Secured Credit Cards for Rebuilding Credit

Having a good credit rating can open a lot of doors to you. Home ownership, a car loan, rewards credit cards that offer all kinds of neat little perks in return for your good spending habits. For many people though a blip in their life can destroy their credit rating far more quickly than they might imagine. You do not even need to actually be delinquent on your loans or credit cards to have a poor credit score – late payments can do just as much damage if they are a consistent occurrence. You can use secured credit cards to help rebuild your credit but for this tactic to be most effective you have to choose the right secured credit card and then use it the right way.

How Secured Credit Cards Work

In the case of most US secured credit cards as long as you are over 18, have a social security number and can send in the requested security deposit amount you will be issued a secured credit card however bad your credit rating is. The amount of credit you are granted may be equal to the amount you deposited as security or just a little higher, it varies from card to card.

The money you send in as security is usually deposited by the lender in a savings account, where it often builds at least a little interest value. You cannot use this money to pay off your monthly credit card statement though. The lending institution holds that money and will only touch it if you become seriously delinquent on your secured credit card account and it is canceled.

The best way to use a secured credit card to rebuild your damaged credit is to use it regularly but ensure that you pay off your statement in full (and right on time) every month. Over time this method will begin to have a positive impact on your credit score (it will not happen overnight though) and eventually if the lender that issued your secured card also issues unsecured credit card you will often be offered one of those and your security deposit will be returned.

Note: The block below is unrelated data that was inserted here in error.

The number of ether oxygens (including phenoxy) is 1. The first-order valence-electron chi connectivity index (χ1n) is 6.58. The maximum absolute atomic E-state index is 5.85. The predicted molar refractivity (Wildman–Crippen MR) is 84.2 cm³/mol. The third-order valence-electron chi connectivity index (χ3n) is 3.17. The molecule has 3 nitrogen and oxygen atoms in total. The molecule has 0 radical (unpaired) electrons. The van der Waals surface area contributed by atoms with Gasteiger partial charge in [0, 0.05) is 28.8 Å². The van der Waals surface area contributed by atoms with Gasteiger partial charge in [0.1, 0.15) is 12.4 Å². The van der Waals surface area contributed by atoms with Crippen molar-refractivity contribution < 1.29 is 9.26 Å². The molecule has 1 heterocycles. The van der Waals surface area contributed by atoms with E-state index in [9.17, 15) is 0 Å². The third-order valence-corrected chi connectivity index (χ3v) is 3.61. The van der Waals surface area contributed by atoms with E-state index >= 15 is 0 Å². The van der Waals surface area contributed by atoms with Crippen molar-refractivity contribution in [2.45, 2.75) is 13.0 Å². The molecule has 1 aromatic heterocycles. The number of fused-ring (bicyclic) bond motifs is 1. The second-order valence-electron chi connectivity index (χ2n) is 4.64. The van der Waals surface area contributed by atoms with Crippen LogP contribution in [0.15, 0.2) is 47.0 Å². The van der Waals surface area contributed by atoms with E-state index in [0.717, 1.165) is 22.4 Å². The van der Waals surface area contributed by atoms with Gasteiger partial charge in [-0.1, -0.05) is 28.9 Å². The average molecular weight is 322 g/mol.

Choosing the Best Secured Credit Card for You

There are more than a few secured credit card offerings out there to choose from and as is the case with unsecured credit cards they are not all created the same. When comparing the different options available to you here are some things you might want to keep in mind when choosing between them?

Security Amount –  When you apply for a secured credit card the lender will determine the minimum amount of security you need to deposit but usually you will also have the option to deposit more money to gain an increased credit line. Many secured credit cards give you a credit card limit that matches the amount of security you deposited, but there are some that will grant a slightly higher limit, depending upon just how bad your credit score is when you are granted the card. In addition most secured credit card lenders will periodically grant credit line increases to card holders with a good payment record without asking them to deposit any more security money.

Interest rate – A secured credit card has an interest rate attached to it in the same way that an unsecured one does. These rates are often rather high compared to unsecured credit cards but there is some variation between offerings. It is actually not a good idea to carry a balance at all if you are using a secured credit card to rebuild your credit, but if you do have to occasionally having a lower interest rate will be a big help.